Je me sens de trop, là.
zhuhm sah duh TRO, lah. Click below to hear this.
I feel like a fifth wheel here.
You’re used to this by now, if you’ve been reading the
Spk Frnch blog for any length of time. That’s right… There are no wheels and no numbers in the French sentence, so how did we get from here to there?
The French expression de trop means in excess. If you reverse it to trop de, you get too much or too many. The same expression has both meanings. Trop de roues means too many wheels.
I’ve heard many Americans lately saying I feel like a third wheel. But let’s think about that for a moment. If you add another wheel to a bicycle, you turn it into a tricycle. It’s still a viable vehicle. But adding another wheel to an automobile could cause problems. Which pair of wheels would it be linked to? Which way would it turn? Where would you mount it? I’m no engineer, but it seems to me that this fifth wheel would cause major mechanical problems. It would just be in the way.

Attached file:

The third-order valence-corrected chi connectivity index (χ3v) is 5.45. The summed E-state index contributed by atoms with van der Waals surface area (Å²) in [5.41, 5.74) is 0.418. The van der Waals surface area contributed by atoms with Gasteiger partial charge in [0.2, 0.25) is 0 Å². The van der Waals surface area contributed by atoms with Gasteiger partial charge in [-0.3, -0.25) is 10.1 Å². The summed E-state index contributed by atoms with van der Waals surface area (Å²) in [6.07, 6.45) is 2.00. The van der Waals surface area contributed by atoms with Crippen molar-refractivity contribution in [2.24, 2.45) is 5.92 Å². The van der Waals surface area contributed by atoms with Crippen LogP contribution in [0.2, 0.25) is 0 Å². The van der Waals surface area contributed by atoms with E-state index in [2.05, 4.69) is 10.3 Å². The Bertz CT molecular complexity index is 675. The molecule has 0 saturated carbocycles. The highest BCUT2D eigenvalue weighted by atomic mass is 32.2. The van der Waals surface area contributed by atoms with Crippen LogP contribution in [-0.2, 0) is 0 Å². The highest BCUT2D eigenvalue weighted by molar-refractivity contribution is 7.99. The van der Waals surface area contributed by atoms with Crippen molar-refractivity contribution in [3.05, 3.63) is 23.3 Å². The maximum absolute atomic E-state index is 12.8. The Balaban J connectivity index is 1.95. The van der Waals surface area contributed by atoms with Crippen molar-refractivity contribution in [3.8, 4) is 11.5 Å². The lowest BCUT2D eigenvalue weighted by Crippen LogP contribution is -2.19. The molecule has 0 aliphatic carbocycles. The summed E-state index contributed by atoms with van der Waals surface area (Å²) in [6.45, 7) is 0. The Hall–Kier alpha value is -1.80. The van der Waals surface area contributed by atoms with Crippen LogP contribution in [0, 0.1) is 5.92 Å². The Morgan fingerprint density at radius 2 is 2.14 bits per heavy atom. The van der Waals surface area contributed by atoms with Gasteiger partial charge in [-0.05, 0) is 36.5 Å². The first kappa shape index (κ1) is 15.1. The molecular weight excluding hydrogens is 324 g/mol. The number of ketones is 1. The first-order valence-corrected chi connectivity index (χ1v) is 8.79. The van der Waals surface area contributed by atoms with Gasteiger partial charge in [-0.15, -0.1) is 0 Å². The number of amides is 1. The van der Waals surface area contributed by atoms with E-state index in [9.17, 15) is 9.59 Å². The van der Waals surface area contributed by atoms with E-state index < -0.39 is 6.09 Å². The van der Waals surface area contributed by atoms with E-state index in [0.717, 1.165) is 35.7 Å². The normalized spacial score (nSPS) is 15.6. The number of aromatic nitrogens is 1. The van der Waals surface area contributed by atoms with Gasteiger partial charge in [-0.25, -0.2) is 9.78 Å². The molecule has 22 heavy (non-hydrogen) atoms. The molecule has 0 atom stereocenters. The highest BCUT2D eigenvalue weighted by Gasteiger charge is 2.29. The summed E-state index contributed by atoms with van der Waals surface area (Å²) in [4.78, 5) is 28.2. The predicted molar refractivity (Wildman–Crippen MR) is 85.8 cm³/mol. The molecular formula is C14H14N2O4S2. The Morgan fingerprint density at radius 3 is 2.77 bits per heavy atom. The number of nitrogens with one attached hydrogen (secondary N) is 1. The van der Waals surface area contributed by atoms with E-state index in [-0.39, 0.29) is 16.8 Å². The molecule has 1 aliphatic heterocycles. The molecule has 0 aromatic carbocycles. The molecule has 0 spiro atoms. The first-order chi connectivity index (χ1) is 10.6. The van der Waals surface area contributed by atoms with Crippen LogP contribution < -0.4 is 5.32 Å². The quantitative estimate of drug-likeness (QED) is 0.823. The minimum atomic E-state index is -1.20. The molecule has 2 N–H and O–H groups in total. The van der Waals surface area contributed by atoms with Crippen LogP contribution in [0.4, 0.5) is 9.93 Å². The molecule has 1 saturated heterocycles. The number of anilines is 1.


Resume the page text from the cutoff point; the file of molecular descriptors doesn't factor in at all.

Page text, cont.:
Which brings us back to our expression of the day. Let’s admit that I feel like a fifth wheel is the correct English expression. The French translates more directly as I feel in excess here–like the extra person. And that explains the third wheel error: the person saying this is usually a third person in the company of a romantic twosome.
Oh, and là? Yes, it means there. But it is frequently used to mean here. Go figure.
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